ERIC Educational Resources Information Center

    Leamon, Patricia

    1999-01-01

    Describes a French teacher's efforts to substitute interactive video/computer technologies for textbook materials. She designed special language-lab events to introduce eighth graders to the vocabulary of animals, colors, simple adjectives, fruits, flowers, and natural landscapes and to cultural artifacts, such as paintings, arias, poems, and…

  17. Bio113 Lab A. Malcolm Campbell 1

    E-print Network

    Campbell, A. Malcolm

    Bio113 Lab A. Malcolm Campbell 1 Semester-long Learning Objectives For Bio113 Laboratory. · Describe each of the five big ideas (evolution, information, cells, emergent properties, and homeostasis resistant bacteria appear in a matter of days. · Discuss how slime mold functions as a cell at two different

  18. A "Language Lab" for Architectural Design.

    ERIC Educational Resources Information Center

    Mackenzie, Arch; And Others

    This paper discusses a "language lab" strategy in which traditional studio learning may be supplemented by language lessons using computer graphics techniques to teach architectural grammar, a body of elements and principles that govern the design of buildings belonging to a particular architectural theory or style. Two methods of teaching Frank…

  19. A New Twist on Torque Labs

    ERIC Educational Resources Information Center

    Lane, W. Brian

    2014-01-01

    The traditional introductory-level meterstick-balancing lab assumes that students already know what torque is and that they readily identify it as a physical quantity of interest. We propose a modified version of this activity in which students qualitatively and quantitatively measure the amount of force required to keep the meterstick level. The…

  20. The Hall D Detector at Jefferson Lab

    SciTech Connect

    Curtis A. Meyer

    2000-12-12

    The Hall D experiment at Jefferson Lab is part of the proposed CEBAF upgrade to 12 GeV beam energy. The Experiment will study gluonic excitations of mesons in the 1.5 to 2.5 GeV/c{sup 2} mass region using an 8 to 9 GeV beam of linearly polarized photons.

  1. Feitian Zhang1 Smart Microsystems Lab,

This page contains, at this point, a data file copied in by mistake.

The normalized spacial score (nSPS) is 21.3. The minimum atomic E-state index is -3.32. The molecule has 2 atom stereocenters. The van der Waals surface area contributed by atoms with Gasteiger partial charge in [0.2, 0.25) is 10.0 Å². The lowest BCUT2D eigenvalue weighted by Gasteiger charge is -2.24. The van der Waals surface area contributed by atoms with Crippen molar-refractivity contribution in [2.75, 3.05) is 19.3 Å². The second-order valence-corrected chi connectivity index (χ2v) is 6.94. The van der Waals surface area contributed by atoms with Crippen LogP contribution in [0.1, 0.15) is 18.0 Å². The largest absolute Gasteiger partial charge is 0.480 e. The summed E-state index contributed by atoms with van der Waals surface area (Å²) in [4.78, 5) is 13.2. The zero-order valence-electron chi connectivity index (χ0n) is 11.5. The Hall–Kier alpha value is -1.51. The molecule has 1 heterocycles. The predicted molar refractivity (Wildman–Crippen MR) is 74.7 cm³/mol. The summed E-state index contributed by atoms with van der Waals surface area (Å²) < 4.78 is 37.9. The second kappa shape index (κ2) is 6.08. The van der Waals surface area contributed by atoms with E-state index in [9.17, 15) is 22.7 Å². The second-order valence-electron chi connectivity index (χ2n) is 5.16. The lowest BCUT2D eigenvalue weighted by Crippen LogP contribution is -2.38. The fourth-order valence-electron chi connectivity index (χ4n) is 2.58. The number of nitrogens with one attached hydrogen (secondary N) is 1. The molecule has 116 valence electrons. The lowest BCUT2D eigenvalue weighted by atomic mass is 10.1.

E-print Network

    Tan, Xiaobo

    controlled fins, similar to a robotic fish. In addition, gliding robotic fish can be designed to have muchFeitian Zhang1 Smart Microsystems Lab, Department of Electrical and Computer Engineering, Michigan and Computer Engineering, Georgia Institute of Technology, Atlanta, GA 30332 e-mail: fumin@gatech.edu Xiaobo

  2. AEROSPACE COMPUTATIONAL DESIGN LAB Software Development Practices

    E-print Network

    Peraire, Jaime

    and software goals Introduction to extreme programming Continuous integration PX build tools PX testing tools, 2000 Agile software development methodology based on four values: Communication, simplicity, feedbackAEROSPACE COMPUTATIONAL DESIGN LAB Software Development Practices in Project X Todd A. Oliver

  3. Berkeley Lab's Cool Your School Program

    ScienceCinema

    Ivan Berry

    2013-06-24

    Cool Your School is a series of 6th-grade, classroom-based, science activities rooted in Berkeley Lab's cool-surface and cool materials research and aligned with California science content standards. The activities are designed to build knowledge, stimulate curiosity, and carry the conversation about human-induced climate change, and what can be done about it, into the community.

  4. A Measured Approach to Microcomputer Lab Design.

    ERIC Educational Resources Information Center

    Duggan, Brian

    1994-01-01

    Explores design considerations for a functional microcomputer lab, including ergonomics and furnishings; access for the disabled; the use of other media; hardware security; and software security, including virus protection. A summary paragraph comments on the role of planning and forecasting. A bibliography of eight titles for further reading is…

  5. Every Day Is National Lab Day

    ERIC Educational Resources Information Center

    Bull, Glen

    2010-01-01

    President Barack Obama recently issued a call for increased hands-on learning in U.S. schools in an address at the National Academy of Sciences. Obama concluded that the future of the United States depends on one's ability to encourage young people to "create, and build, and invent." In this article, the author discusses National Lab Day (NLD)…

  6. Designing Inquiry-Oriented Science Lab Activities

    ERIC Educational Resources Information Center

    Longo, Christopher M.

    2011-01-01

    Mr. Smith and Ms. D'Amico are two veteran science teachers in a well-performing school district. Both teachers use weekly lab exercises and experiments as formative assessments. In their middle school classrooms, children are engaged and eager to learn. As students walk into Mr. Smith's classroom, a prescribed, step-by-step procedure of the day's…

  7. Name _____________________ Lab 10. Solar and Wind Power

    E-print Network

    Perfect, Ed

    1 Name _____________________ Lab 10. Solar and Wind Power INTRODUCTION Sunlight can be used such as wind power or geothermal energy. In addition, desert ecosystems may be disturbed by large solar arrays to create heat or generate electrical power. This is referred to as solar energy. It is a clean form

  8. Geography 5 Lab 6: Automobile Air Pollution

    E-print Network